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Historical Tensions Reflected in Dostoevsky’s Writing Style

April 4, 2014

The Novel in the Age of Disintegration: Dostoevsky and the Problem of Genre in the 1870s, by Kate Holland (Ph.D. 2004, Slavic Languages and Literatures), was recently published by Northwestern University Press. In the book, Holland analyzes three novels — Demons (1872),The Adolescent (1875), and The Brothers Karamazov (1880), and a journal, A Writer’s Diary (1881). She argues that all four are shaped by conflicting approaches to literary form: one that embraces fragmentation and the other that demands formal unity. These emerge out of Dostoevsky’s antithetical views about the era in which he lived and wrote, she says. On the one hand, he accepted Russian modernity and its accompanying social and spiritual disintegration. One the other, he sought to deny it, to replace the frightening sense of historical rupture with a vision of national salvation and reintegration. Holland analyzes Dostoevsky’s struggle to adapt his novels to the reality of his era, while maintaining a utopian vision of Russia’s mission.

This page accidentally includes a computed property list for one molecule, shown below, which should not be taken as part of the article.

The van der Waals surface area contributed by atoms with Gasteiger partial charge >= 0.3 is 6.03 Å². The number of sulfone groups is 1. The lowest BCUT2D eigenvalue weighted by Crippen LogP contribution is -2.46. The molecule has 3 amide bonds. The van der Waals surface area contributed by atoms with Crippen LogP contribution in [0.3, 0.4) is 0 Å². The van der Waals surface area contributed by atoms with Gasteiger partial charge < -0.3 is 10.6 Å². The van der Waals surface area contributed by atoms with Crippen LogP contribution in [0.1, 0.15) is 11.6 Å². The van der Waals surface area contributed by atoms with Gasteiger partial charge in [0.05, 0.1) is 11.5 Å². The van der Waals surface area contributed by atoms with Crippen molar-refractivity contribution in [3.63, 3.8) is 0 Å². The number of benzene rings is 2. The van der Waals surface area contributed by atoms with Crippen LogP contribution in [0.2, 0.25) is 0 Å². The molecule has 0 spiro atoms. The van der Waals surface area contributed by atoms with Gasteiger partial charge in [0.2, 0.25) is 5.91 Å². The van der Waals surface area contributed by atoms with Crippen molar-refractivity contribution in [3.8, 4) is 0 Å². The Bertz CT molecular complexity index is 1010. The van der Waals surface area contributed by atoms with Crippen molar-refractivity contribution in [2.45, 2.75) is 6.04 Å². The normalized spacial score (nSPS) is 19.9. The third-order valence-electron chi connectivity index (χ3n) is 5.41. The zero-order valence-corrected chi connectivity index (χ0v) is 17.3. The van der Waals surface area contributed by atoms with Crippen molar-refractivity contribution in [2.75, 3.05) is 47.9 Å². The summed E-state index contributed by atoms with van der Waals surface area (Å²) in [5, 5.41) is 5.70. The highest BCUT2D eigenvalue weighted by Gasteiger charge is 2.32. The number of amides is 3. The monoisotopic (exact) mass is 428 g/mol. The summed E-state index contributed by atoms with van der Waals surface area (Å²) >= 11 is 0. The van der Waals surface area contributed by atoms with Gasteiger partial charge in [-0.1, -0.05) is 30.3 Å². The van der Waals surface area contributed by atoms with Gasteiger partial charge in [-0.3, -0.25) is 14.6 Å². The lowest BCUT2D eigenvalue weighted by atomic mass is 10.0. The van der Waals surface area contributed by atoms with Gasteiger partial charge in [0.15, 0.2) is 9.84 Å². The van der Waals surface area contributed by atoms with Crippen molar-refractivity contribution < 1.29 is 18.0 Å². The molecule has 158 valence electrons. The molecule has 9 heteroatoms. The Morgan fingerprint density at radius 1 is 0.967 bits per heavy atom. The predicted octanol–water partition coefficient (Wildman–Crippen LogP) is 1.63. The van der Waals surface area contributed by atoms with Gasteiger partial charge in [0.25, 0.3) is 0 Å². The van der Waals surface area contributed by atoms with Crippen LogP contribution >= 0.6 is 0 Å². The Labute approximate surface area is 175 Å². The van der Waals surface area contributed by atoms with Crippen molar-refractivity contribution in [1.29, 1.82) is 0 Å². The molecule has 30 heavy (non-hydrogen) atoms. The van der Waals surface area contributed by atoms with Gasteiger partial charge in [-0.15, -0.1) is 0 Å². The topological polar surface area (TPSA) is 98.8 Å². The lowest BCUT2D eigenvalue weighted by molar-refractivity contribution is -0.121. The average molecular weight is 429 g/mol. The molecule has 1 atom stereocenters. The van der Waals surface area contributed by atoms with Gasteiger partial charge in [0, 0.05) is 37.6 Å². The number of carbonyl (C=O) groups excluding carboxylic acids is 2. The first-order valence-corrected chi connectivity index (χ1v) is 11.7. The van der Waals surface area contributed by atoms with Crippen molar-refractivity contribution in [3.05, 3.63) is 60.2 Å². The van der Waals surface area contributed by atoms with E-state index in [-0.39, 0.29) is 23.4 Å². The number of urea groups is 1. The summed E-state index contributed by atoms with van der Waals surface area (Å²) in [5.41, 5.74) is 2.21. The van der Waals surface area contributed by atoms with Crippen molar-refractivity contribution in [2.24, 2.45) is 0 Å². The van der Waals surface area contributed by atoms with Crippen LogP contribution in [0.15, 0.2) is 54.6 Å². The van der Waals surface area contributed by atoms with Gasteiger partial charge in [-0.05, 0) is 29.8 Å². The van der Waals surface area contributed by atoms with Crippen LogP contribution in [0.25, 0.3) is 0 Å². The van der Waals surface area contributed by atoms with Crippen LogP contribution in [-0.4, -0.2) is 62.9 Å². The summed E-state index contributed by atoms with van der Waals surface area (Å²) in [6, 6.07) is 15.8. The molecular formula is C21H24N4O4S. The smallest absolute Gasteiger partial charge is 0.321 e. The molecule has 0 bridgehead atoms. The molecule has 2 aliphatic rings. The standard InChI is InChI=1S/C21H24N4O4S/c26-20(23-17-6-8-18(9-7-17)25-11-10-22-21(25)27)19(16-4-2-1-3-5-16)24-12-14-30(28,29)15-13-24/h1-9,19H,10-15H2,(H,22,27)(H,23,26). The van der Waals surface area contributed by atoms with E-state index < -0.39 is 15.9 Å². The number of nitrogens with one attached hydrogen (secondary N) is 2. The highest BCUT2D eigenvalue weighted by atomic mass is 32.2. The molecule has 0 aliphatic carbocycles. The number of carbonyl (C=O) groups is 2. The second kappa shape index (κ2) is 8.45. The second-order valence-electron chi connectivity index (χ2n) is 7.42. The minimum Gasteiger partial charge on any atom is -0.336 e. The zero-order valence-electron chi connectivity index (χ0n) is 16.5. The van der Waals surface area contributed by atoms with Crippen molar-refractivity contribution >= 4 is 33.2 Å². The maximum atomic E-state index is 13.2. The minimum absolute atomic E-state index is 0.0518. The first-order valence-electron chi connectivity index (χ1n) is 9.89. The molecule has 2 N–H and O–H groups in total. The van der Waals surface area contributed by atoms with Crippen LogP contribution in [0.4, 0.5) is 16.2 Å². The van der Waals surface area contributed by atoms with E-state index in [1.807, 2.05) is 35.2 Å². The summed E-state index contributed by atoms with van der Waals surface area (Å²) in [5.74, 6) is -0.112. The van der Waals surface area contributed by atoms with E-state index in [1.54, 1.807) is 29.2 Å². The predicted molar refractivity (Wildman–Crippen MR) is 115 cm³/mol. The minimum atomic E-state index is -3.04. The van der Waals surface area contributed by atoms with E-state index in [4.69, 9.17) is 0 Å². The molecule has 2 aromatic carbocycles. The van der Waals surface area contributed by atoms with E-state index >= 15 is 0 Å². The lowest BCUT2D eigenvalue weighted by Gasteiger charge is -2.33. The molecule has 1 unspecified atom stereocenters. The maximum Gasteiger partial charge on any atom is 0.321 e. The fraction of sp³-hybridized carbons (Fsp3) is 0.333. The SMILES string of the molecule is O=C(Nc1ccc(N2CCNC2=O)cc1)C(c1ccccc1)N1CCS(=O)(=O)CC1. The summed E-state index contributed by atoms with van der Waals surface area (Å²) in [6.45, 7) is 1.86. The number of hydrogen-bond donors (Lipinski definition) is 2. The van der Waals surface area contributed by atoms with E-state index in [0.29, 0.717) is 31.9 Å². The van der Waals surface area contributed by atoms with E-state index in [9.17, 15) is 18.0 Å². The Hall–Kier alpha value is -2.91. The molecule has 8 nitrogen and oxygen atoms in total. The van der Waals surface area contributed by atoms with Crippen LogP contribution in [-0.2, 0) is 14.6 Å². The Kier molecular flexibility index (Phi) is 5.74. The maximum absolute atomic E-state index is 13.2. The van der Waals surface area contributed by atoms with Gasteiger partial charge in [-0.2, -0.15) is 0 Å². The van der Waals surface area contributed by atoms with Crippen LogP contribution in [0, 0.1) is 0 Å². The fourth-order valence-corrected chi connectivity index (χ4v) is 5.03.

Before joining the faculty of the University of Toronto in 2009 as an assistant professor of Russian literature, Holland was an assistant professor at Yale. Her research focuses on the relationship between Russian literary works of the second half of the 19th century and the complex historical period in which they were produced. She is particularly interested in the period following the “Great Reforms” of the 1860s and how the Russian novel changed during that era. She has published articles and book chapters on Dostoevsky, Tolstoy, Herzen and Saltykov-Shchedrin. She is currently working on a second book, Literary Tradition, Print Culture, and the Evolution of the Russian Family Novel in the 1870s.

Holland earned her undergraduate degree from the University of Cambridge. At Yale she wrote a dissertation titled “The Novel in the Age of Disintegration: A Genre Study of Dostoevsky’s works, 1873-1881,” advised by Robert Louis Jackson. While a graduate student, she organized two national conferences through the Department of Slavic Languages and Literatures and was an active member of the Graduate School community. As an assistant professor, she served as the Director of Graduate Studies for two years. Holland now lives in Toronto with her husband, Ivan Fernandez Pelaez, also a former assistant professor at Yale, who now teaches Spanish at the University of Toronto, and their two sons, Daniel, 2, and Marco, who was born in February.